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Charlie Glahe WIN Broomfield

The value of water-efficient homes

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As states across the U.S. experience terrible drought, water conservation has become a huge priority. For example both California and Florida have implemented mandatory water restrictions that require cities to substantially reduce their water consumption, which is not an easy task.

Even in areas that are not experiencing droughts, conserving water is extremely beneficial - both for the environment and a homeowner's water bill. As a result, homebuyers are increasingly interested in homes equipped with modern water-saving technology. If you are planning to sell your home anytime soon, implementing water conservation technology could make your home more valuable. If you are planning to stay in your home for a while, making your home more water-efficient can help you save money. Finally, those looking to buy a home could benefit from investing in one that is water-efficient. 

How much water do we really waste? 
Americans waste an exorbitant amount of water. The Environmental Protection Agency says household leaks alone waste more than 1 trillion gallons of water per year in this country, which is equivalent to the total amount of water used by 11 million homes in a full year. Other factors, such as over watering lawns or inefficient irrigation systems, add up to a lot of wasted water. 

Sometimes, saving gallons of water per day and hundreds of dollars per year is as simple as fixing a leak or buying a new shower head. National Geographic reported that a low-flow shower head saves 15 gallons of water per every ten-minute shower, and the EPA said replacing your faucet and aerator with one of its WaterSense labeled products could save 700 gallons of water per year. In addition, a WaterSense labeled toilet uses 1.28 gallons or less per flush, compared to a standard toilet which uses between 1.6 and 7 gallons per flush depending on the model. All of this effort can really pay off, both by lowering your water bill and making your home more appealing to prospective buyers if and when you decide to sell.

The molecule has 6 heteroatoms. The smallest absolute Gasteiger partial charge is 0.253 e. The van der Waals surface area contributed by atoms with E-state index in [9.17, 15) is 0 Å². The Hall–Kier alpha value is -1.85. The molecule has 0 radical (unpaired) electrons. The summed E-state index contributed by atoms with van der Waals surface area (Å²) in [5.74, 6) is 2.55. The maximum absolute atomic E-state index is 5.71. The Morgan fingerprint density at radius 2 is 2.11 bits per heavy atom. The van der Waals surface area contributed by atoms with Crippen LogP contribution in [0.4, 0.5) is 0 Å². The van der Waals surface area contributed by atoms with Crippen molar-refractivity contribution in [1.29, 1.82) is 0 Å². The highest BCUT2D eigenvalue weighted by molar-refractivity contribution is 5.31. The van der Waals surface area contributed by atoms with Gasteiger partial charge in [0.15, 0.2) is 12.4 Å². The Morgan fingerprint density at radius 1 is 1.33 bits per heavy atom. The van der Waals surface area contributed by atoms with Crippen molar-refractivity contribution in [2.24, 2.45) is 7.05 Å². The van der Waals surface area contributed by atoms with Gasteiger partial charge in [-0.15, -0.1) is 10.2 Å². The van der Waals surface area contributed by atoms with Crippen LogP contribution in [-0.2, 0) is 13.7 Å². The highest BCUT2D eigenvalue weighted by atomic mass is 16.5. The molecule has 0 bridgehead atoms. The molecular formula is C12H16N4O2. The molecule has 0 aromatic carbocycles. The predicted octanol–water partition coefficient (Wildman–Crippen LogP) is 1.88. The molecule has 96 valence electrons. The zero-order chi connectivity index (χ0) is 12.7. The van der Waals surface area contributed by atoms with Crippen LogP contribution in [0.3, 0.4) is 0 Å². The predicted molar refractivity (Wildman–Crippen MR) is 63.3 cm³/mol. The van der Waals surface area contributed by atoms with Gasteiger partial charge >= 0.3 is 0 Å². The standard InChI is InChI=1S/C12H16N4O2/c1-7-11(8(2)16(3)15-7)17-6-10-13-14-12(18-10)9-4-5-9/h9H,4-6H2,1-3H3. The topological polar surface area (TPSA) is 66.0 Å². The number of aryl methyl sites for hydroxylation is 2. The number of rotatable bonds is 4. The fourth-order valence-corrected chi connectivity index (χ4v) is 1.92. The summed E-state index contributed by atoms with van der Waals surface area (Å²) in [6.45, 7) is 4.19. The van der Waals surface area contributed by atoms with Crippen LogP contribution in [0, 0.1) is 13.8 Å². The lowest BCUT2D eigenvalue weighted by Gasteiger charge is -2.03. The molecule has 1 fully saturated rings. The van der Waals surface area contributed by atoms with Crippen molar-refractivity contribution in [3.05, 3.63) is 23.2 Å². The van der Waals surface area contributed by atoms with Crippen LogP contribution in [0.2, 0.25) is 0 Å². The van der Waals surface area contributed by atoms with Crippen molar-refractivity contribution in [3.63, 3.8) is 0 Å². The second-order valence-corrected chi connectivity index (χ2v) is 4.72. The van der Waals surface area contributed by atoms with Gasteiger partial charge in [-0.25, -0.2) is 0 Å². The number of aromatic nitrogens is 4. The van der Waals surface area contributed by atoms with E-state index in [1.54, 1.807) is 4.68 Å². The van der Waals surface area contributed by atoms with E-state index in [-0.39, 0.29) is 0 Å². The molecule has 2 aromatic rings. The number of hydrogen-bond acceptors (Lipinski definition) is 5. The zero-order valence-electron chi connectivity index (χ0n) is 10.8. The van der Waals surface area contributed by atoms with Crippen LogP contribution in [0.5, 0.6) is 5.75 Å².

Water efficiency is a growing desire for homebuyers 
The National Association of Realtors listed drought awareness as a top trend influencing homes in 2016. Gita Nandan, an architect in Brooklyn, New York, told NAR that the modern home buyer is interested in more than standard water conservation technology like low-flow toilets. She discussed a rainwater harvesting system her architectural firm, thread collective, designed for a four-unit building in Brooklyn. The system captures rainwater and uses it to water the building's yard and rooftop garden. The harvesting system, in addition to low-flow fixtures installed in the building, has led the building to use 30 percent less water. Nandan believes water-efficiency is becoming as coveted by homeowners as energy-efficiency. 

Kari Klaus, a North Virginia real estate broker and the founder of Viva Green Homes, a real estate listing site that calls itself the "Zillow of Green Homes," wrote in Mother Earth News that green homes sell for more money. Buyers are very excited about homes that will help them save on utility bills. Their desires include both energy and water efficiency, and when they are considering making an offer on your home, they will probably ask you what you typically pay for utilities. Being able to tell them that you only pay a small amount due to your home's amazing water and energy saving capabilities is sure to differentiate your home from competitors. 

What kinds of homes are most water-efficient? 
In reality, any home can increase its water efficiency by implementing new fixtures and technology as well as making sure any leaks are taken care of quickly. New construction homes, however, are increasingly having water-efficiency built right into them. Start Fresh. Buy New., an advocacy group that promotes the advantages of new construction homes, reported that newly built homes are up to 30 percent more efficient than homes built ten years ago. 

According to California real estate company Terra Firma, many new construction homes are now built with energy-efficient plumbing, dishwashers, toilets, washing machines and water heaters. Many are also equipped with drought-tolerant landscaping or irrigation systems that automatically adjust based on weather.  

Remember, new construction homes still need a home inspection. Home inspections are key in ensuring that builders did not make any mistakes when building the new home.